This is becoming better recognised, and SEPA has worked hard to prevent it. Pan Yue launched major environmental protection crackdowns in 2005 and 2006, which hit the corporation responsible for constructing the Three Gorges dam and the oil giant Sinopec. But despite these moves, China’s environment is still worsening.

SEPA alone is inadequate. All central government departments need to fulfill their duties to environmental protection, but these duties are fragmented across numerous departments. The National Development and Reform Commission promotes sustainable development. The Meteorology Bureau publishes data on sandstorms, while the Forestry Bureau fights the desertification that causes them. The Ministry of Construction manages urban wastewater, while the State Oceanic Administration monitors pollution in the oceans and the Ministry of Water Resources manages China’s rivers. The Ministry of Agriculture oversees pesticide and fertiliser use. But the Ministry of Land and Resources manages the soil. There is precious little authority left for SEPA itself, and when it comes into conflict with interest groups other government departments remain silent.

But in my opinion, the most important question to ask is this: what should the Chinese government do at this critical time?

Liu Jianqiang, born in 1969, is a senior reporter with Guangzhou-based weekly, Southern Weekend. He has a long-standing interest in environmental issues.

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Default avatar
匿名 | Anonymous

铿锵有力的文章, 只捣中国环境问题的要害!!




Punchy and revealing article!

Thanks to the author for disclosing the real reasons behind China's lack of advancement in pollution control.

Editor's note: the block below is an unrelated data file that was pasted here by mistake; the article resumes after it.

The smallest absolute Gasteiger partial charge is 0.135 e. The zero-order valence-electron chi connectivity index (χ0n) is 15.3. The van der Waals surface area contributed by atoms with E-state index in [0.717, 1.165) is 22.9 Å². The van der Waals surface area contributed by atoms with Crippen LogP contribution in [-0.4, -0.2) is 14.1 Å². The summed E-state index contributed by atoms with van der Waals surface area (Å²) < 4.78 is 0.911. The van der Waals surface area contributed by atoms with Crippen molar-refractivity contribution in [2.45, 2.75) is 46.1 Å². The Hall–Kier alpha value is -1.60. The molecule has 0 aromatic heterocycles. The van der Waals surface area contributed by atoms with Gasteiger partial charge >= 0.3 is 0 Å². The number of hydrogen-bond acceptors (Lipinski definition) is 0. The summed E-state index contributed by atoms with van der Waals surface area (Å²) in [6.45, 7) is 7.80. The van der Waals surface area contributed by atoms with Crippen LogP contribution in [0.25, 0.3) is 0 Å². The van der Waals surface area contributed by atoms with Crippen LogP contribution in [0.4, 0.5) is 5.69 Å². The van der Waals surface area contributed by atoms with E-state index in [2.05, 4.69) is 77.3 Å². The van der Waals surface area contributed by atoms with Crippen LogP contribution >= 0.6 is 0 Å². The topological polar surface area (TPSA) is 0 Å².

It is such a revealing article, that everybody should not miss.

Environment quality matters to everybody, but "special interest" groups just benefit a handful of people.

The public in China should unite to fight against those groups. No doubt, it will be a long-lasting battle, and whether the public can win it or not depends upon the strength of efforts exerted by the Central government and its local branches.

Bureaucracy is a world issue instead of being exclusive to China. However, China needs to restrain its bureaucracy, which should be a focus of pollution control efforts in the country.

Default avatar
匿名 | Anonymous



Exciting article!

Support brilliant journalist Jianqiang Liu! China has few journalists with the strength and qualifications of Liu.

Support Pan Yue for his new style of working as a senior official.

Default avatar
匿名 | Anonymous



Can environment protection not go with econonomic growth?

Is it true that environment protection is completely opposite to economic growth, and they could not proceed in parallel? I think this is still a topic worth debates and research.

Economists and sociologists should contribute to this research and offer rational theory to guide healthy economic development.

Default avatar
匿名 | Anonymous